In the current environment, many marketers are turning to cost-efficient social media and video-sharing platforms, but in doing so they may be sending the wrong signal to the very customers they want to attract, research suggests.

The concept of signalling – that the perceived cost and scale of an advertising channel can enhance brand attributes in the eyes of the consumer – is understood if not necessarily quantified. A study by TV industry body Thinkbox and research agency house51, involving 3,600 UK adults, sought to do just that.

This found that advertising created two main kinds of signal that were key to generating sales:

‘Fitness’ signals: These are signs of financial robustness, product confidence and overall quality. For example, for an advertiser to spend large amounts of money on advertising, it is likely that their business is financially viable and that there is a level of confidence in their product or service. Many people understand that most advertising channels within the UK are regulated, so there is also a perception that the advertiser’s claims must stand up to scrutiny.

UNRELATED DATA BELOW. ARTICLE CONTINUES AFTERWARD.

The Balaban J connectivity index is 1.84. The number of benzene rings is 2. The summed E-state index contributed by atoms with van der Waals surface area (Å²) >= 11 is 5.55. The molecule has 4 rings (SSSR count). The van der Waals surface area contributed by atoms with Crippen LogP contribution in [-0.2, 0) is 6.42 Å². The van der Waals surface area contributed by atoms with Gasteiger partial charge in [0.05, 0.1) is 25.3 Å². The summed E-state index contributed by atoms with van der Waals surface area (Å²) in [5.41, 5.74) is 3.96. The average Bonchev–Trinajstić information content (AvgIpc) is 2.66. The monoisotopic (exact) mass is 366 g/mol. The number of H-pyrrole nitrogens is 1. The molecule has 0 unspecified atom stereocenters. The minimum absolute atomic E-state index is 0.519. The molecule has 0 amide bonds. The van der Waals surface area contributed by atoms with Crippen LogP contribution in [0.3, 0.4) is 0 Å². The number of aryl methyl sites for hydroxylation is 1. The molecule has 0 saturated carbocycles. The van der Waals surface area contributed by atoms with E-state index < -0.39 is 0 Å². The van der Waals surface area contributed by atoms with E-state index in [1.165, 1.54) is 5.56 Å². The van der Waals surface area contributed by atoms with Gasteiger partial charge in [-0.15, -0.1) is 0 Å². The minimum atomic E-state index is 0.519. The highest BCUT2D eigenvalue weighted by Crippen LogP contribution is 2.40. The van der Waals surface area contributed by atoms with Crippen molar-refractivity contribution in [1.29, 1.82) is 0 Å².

‘Social’ signals: These include elements such as brand fame, popularity and success, all of which are important but which, the report suggests, have received relatively little attention in recent years.

What the research also showed was that TV drove the strongest fitness and social signals in all categories tested and outperformed social media across every category.

While performance across each media actually varied little by category, it was TV that drove the strongest signals in all categories tested (online retail, FMCG, mobile networks and home insurance).

And social media and video-sharing sites were the advertising channels least likely to drive these signals across the categories tested.

TV still delivered stronger fitness and social signals across all categories, regardless of the age of the respondent, the research found.

For more details of the research and an assessment of the implications for advertisers and planners, read this WARC Exclusive: Signalling success: The role of signalling on media effectiveness.

Sourced from WARC